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The Benefits of the Home Mortgage Interest Deduction

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  • Edward L. Glaeser
  • Jessse M. Shapiro
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    Abstract

    The home mortgage interest deduction creates incentives to buy more housing and to become a homeowner, and the case for the deduction rests on social benefits from housing consumption and homeownership. There is little evidence suggesting large externalities from the level of housing consumption, but there appear to be externalities from homeownership. Externalities from living around homeowners are far too small to justify the deduction. Externalities from homeownership are larger, but the home mortgage interest deduction is a particularly poor instrument for encouraging homeownership since it is targeted at the wealthy, who are almost always homeowners. The irrelevance of the deduction is supported by the time series which shows that the ownership subsidy moves with inflation and has changed significantly between 1960 and today, but the homeownership rate has been essentially constant.

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    Paper provided by Harvard - Institute of Economic Research in its series Harvard Institute of Economic Research Working Papers with number 1979.

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    Date of creation: 2002
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    Handle: RePEc:fth:harver:1979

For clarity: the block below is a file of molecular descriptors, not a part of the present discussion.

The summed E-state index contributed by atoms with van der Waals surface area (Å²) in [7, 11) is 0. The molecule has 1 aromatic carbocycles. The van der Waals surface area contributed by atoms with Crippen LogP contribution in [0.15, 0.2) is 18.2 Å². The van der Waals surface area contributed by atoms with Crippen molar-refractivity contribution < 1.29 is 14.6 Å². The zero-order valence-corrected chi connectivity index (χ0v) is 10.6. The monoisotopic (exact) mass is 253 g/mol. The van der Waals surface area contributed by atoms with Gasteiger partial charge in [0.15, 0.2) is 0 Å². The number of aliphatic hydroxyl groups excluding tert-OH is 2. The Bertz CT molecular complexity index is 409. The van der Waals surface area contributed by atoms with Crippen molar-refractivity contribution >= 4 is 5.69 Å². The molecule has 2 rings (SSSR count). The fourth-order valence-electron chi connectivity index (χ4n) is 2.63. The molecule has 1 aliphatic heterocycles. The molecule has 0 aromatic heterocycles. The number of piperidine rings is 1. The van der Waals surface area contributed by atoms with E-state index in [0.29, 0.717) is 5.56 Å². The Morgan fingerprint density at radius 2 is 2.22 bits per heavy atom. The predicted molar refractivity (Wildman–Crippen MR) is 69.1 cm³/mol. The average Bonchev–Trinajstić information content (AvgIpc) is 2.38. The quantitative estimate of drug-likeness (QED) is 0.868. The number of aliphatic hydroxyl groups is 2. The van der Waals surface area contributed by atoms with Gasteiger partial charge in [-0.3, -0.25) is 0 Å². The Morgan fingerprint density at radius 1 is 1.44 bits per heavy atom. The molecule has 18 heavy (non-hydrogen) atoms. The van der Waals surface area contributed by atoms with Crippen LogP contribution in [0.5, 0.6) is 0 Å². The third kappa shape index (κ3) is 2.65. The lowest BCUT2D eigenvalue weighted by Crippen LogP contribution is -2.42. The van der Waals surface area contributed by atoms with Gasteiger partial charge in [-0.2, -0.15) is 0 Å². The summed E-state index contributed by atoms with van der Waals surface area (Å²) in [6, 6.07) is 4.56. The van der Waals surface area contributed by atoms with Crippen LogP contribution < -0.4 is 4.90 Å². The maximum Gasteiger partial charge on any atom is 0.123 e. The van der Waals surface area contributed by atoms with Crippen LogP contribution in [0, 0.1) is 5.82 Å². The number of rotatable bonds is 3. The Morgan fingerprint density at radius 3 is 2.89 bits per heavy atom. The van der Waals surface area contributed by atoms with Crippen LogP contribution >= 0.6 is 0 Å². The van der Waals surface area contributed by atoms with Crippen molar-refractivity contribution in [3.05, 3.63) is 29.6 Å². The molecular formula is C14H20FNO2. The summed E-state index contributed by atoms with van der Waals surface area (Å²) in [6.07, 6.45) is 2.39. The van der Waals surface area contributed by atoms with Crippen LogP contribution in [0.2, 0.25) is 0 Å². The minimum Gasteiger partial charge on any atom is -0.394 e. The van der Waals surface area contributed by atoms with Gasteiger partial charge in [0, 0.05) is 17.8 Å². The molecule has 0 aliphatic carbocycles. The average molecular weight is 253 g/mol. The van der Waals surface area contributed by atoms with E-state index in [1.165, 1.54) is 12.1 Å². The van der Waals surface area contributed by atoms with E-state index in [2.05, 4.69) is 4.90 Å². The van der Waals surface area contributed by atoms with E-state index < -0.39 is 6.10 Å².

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    Cited by:
    1. Kurz, Claudia & Hoffmann, Johannes, 2004. "A rental-equivalence index for owner-occupied housing in West Germany 1985 to 1998," Discussion Paper Series 1: Economic Studies 2004,08, Deutsche Bundesbank, Research Centre.
    2. Jonas D. M. Fisher & Martin Gervais, 2009. "Why has home ownership fallen among the young?," Working Paper Series WP-09-01, Federal Reserve Bank of Chicago.
    3. Edward L. Glaeser & Matthew E. Kahn, 2003. "Sprawl and Urban Growth," NBER Working Papers 9733, National Bureau of Economic Research, Inc.
    4. Casper Ewijk & Bas Jacobs & Ruud Mooij, 2007. "Welfare Effects of Fiscal Subsidies on Home Ownership in the Netherlands," De Economist, Springer, vol. 155(3), pages 323-336, September.
    5. Cho, Sang-Wook (Stanley), 2010. "Household wealth accumulation and portfolio choices in Korea," Journal of Housing Economics, Elsevier, vol. 19(1), pages 13-25, March.
    6. Stephen Cauley & Andrey Pavlov & Eduardo Schwartz, 2007. "Homeownership as a Constraint on Asset Allocation," The Journal of Real Estate Finance and Economics, Springer, vol. 34(3), pages 283-311, April.
    7. Martins, Nuno C. & Villanueva, Ernesto, 2006. "The impact of mortgage interest-rate subsidies on household borrowing," Journal of Public Economics, Elsevier, vol. 90(8-9), pages 1601-1623, September.
    8. Sang-Wook Stanley Cho, 2007. "Accounting for Lifecycle Wealth Accumulation: The Role of Housing Institution," Discussion Papers 2007-27, School of Economics, The University of New South Wales.
    9. Thomas Hemmelgarn & Gaetan Nicodeme & Ernesto Zangari, 2011. "The Role of Housing Tax Provisions in the 2008 Financial Crisis," Taxation Papers 27, Directorate General Taxation and Customs Union, European Commission.
    10. Jordan Rappaport, 2005. "The shared fortunes of cities and suburbs," Economic Review, Federal Reserve Bank of Kansas City, issue Q III, pages 33-60.
    11. Raj Chetty, 2004. "Consumption Commitments, Unemployment Durations, and Local Risk Aversion," NBER Working Papers 10211, National Bureau of Economic Research, Inc.

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